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In this cheat sheet, average time complexity for access to a hash table is listed as N/A.

I'm curious as to why. Since a hash table is mostly mathematical, I would assume it would be O(1) like the other operations ... Search, Insertion, Delete.

http://bigocheatsheet.com/

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    $\begingroup$ While that cheat sheet is not wrong (I don't think), it's less useful than you seem to think. $\endgroup$ – Raphael Oct 18 '17 at 21:25
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    $\begingroup$ "Since a hash table is mostly mathematical with out looping" -- I don't know what that's even supposed to mean. $\endgroup$ – Raphael Oct 18 '17 at 21:25
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The chart is underspecified. I assume they mean by "Access" to "retrieve the $i$-th element¹.

In hashtables, there is no notion of order. While you could pick the $i$-th element in the underlying array, that would have no meaning at all. Hence, this operation does not make sense on hashtables -- n/a.


  1. Which is of course underspecified or unfair, depending on how you look at it: in a BST, "Access" gives you also the $i$-th smallest element, whereas in a plain array you get just some element.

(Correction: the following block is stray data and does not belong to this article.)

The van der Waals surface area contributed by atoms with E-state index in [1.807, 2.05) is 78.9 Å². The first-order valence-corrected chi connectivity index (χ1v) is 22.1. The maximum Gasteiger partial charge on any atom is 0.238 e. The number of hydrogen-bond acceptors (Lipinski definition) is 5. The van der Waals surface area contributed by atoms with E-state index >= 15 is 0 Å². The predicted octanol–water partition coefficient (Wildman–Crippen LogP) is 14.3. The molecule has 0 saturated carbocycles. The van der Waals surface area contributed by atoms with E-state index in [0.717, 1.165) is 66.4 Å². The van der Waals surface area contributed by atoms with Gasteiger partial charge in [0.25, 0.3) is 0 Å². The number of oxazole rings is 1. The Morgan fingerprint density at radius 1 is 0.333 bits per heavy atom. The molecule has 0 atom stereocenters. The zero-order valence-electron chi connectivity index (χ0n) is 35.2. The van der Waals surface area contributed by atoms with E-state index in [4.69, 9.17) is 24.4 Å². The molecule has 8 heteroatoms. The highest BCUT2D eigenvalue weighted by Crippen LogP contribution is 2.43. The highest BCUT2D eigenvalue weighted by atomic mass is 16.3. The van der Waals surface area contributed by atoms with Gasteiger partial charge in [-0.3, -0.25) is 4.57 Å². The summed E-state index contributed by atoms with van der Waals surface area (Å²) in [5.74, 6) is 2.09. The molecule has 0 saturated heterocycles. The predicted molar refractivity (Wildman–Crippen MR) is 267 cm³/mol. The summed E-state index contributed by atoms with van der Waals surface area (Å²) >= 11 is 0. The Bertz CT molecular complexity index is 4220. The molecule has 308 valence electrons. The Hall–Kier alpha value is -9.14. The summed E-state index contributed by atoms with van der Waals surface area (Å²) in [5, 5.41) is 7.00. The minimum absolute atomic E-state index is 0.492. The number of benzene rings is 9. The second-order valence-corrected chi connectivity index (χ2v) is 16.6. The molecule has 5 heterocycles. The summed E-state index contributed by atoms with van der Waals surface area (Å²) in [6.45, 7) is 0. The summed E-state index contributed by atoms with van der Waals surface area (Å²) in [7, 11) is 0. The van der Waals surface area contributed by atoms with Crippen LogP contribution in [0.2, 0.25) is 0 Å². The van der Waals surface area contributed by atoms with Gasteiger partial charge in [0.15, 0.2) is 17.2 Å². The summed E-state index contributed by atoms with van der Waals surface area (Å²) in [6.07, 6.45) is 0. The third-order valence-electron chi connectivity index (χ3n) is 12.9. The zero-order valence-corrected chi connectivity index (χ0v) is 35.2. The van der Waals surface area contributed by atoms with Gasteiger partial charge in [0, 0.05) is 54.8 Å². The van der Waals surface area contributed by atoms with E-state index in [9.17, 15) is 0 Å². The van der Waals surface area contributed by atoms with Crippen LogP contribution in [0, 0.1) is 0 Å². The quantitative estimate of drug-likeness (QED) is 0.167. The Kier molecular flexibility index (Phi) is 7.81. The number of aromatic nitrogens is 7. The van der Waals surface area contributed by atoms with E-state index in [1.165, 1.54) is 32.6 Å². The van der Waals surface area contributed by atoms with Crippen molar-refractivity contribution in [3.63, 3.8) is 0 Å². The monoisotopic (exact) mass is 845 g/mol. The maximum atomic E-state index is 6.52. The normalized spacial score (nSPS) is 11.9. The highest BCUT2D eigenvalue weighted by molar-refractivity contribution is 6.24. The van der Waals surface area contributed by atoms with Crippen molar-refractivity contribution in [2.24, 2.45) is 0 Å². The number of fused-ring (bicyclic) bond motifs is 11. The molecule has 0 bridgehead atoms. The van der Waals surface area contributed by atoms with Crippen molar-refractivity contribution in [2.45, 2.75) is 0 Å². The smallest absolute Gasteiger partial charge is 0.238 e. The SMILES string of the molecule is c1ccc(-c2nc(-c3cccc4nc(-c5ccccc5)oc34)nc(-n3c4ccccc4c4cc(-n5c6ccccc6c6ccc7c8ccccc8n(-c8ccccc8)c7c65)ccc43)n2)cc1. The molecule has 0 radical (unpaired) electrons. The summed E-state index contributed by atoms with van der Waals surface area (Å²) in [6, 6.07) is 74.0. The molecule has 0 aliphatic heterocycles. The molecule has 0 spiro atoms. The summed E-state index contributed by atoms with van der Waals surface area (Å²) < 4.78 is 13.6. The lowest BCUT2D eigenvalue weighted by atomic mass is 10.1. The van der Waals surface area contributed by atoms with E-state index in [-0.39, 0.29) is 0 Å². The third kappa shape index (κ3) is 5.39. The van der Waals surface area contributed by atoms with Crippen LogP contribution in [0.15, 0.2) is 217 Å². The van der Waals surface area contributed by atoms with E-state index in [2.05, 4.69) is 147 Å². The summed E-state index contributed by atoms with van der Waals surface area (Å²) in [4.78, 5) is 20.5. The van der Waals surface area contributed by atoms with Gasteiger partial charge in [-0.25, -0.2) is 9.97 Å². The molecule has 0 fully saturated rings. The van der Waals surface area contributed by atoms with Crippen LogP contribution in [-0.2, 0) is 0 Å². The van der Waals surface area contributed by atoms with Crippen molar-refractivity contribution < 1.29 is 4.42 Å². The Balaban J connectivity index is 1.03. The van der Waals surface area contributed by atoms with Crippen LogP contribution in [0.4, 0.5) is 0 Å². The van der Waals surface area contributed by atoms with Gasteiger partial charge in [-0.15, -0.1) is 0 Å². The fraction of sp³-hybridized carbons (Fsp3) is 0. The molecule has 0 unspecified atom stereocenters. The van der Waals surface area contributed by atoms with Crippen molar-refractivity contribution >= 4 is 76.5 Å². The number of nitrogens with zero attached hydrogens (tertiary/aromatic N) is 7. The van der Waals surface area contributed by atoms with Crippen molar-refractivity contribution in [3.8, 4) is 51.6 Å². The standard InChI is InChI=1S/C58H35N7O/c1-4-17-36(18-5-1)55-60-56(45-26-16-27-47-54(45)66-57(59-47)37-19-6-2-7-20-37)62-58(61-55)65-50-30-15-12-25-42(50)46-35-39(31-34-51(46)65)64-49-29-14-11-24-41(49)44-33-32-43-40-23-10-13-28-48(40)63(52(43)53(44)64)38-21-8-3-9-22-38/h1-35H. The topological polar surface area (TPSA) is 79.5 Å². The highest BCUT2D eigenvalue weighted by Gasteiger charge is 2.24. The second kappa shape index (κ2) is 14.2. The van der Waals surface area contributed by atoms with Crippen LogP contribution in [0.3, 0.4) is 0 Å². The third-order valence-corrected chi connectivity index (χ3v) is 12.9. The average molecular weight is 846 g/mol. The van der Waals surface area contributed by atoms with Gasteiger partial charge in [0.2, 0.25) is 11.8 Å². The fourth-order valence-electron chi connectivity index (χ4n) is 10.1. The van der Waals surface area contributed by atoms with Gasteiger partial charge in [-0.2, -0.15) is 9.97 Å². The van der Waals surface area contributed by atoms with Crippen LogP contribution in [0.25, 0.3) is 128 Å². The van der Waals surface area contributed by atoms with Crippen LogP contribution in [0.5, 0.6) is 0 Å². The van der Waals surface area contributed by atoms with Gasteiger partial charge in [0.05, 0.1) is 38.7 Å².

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There is no access method per se, it is the array with a function to calculate the place. There is no special structure, maybe linked lists would count, but nothing prevents from using for example tree here or second level tier hash in the array.

Also it fully depends on particular has function used, type of elements, collision resolution. To write it in Landau notation It would require to create multivariable complexity, which is fixed for particular choice of the hashtable type used.

There is no available accessor to get predecessor or successor of given value.

The complexity is expected $\mathcal O(1)$ but may degrade to $\mathcal O(n)$ unless it is a perfect setting then should be deterministic $\mathcal \Theta(1)$. But the hash gunction is slightly dependent on array size used, for huge, saturated table with guarantees of good lookup it may require $\mathcal O(\log n)$ bits to compute the hash.

Going a step further, there is also no access for the splay tree, because the accessed element via search changes place and also there is no order invariant, so the access operation would give no meaningful data. The same story goes for the Cartesian tree, where inorder traversal yields the original sequence, which is not sorted so picked element is not ordered.

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